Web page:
I’m a fan of U2’s Bono for several reasons. I like his music and his singing for one thing; he’s been a star performer for decades. Secondly, I liked it when he featured me on his website, having discovered that the Adam Smith Institute advocated forgiving much of third world debt even before the churches launched their ‘Jubilee’ project for the Millennium. Then recently he told Georgetown University’s Global Social Enterprise unit that capitalism and business were the solution to third world poverty. He described aid as “just a stop-gap,” pointing out that commerce and entrepreneurial capitalism lift more people out of poverty than aid does. He described entrepreneurship as “the most sure way of development.”
At a time when much of the aid brigade mixture of NGOs and celebs are busily denouncing capitalism and multi-nationals, Bono is hard-headed enough to recognize reality when he sees it. Countries don’t get rich by having wealth given to them by others: they make it for themselves by trade, business and economic enterprise. They need opportunities and markets to create their own wealth, as has been happening in China and India. He recently told the Guardian:
“My father was Labour, classic Dublin Northside household. And I still carry that with me. And though I believe that capitalism has been the most effective ideology we have known in taking people out of extreme poverty, I don’t think it is the only thing that can do it, and in some ways I wish it wasn’t.”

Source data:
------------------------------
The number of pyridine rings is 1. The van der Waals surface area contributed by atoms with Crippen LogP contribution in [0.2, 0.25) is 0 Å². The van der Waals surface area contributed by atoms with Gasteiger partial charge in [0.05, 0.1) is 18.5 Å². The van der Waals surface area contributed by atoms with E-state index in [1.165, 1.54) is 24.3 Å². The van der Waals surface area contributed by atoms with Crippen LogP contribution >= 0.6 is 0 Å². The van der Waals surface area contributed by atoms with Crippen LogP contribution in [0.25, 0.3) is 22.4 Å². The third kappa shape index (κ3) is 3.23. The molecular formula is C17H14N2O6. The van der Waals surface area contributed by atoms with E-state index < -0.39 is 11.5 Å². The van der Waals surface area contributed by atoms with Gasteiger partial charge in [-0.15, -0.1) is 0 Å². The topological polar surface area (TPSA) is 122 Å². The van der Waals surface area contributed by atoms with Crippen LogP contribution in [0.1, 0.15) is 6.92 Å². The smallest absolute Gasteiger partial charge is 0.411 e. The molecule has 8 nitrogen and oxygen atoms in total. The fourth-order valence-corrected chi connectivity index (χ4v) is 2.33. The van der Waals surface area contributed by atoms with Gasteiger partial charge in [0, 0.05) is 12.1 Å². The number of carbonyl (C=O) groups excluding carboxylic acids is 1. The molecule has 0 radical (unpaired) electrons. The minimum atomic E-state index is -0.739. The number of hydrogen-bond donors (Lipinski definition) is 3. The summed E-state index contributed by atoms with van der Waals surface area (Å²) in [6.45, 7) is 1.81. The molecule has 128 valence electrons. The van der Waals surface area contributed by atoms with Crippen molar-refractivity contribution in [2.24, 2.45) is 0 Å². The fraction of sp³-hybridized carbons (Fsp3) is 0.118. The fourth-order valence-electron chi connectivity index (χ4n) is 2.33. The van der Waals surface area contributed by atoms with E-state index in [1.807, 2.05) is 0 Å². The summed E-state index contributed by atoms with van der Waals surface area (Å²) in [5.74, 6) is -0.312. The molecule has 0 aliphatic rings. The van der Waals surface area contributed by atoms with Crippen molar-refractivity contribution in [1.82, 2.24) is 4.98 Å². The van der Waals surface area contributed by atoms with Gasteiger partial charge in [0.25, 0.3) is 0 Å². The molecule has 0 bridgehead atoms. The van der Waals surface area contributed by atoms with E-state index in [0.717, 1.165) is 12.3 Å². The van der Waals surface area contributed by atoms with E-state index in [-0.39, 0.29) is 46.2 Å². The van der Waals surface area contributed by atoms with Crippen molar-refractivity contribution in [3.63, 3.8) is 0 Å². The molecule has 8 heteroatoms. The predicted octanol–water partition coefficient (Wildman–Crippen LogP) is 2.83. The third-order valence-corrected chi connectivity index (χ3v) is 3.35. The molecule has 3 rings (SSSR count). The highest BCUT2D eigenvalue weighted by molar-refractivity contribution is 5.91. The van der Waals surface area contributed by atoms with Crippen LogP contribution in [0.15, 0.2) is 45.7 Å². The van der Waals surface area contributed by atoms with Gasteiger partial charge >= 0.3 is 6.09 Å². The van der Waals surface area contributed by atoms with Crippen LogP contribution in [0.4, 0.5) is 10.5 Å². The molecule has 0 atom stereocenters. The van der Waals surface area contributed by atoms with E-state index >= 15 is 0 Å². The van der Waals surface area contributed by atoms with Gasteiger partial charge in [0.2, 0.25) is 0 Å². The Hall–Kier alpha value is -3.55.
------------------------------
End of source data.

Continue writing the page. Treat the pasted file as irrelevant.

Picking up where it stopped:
He thinks that while other things might help people out of poverty and subsistence, capitalism is the most effective. So the solution is not socialism or some ‘third way.’ It is capitalism. He even found time to respond to calls for global tax harmonization to prevent countries engaging in tax competition. Of his own country, Ireland, he said:
“Tax competitiveness has taken our country out of poverty. People in the revenue accept that if you engage in that policy then some people are going to go out, and some people are coming in. It has been a successful policy. On the cranky left that is very annoying, I can see that. But tax competitiveness is why Ireland has stayed afloat.”
A big round of applause for Bono, please, for recognizing the benefits brought by business and enterprise, and the recognition that it flourishes best under mild rather than onerous taxation.
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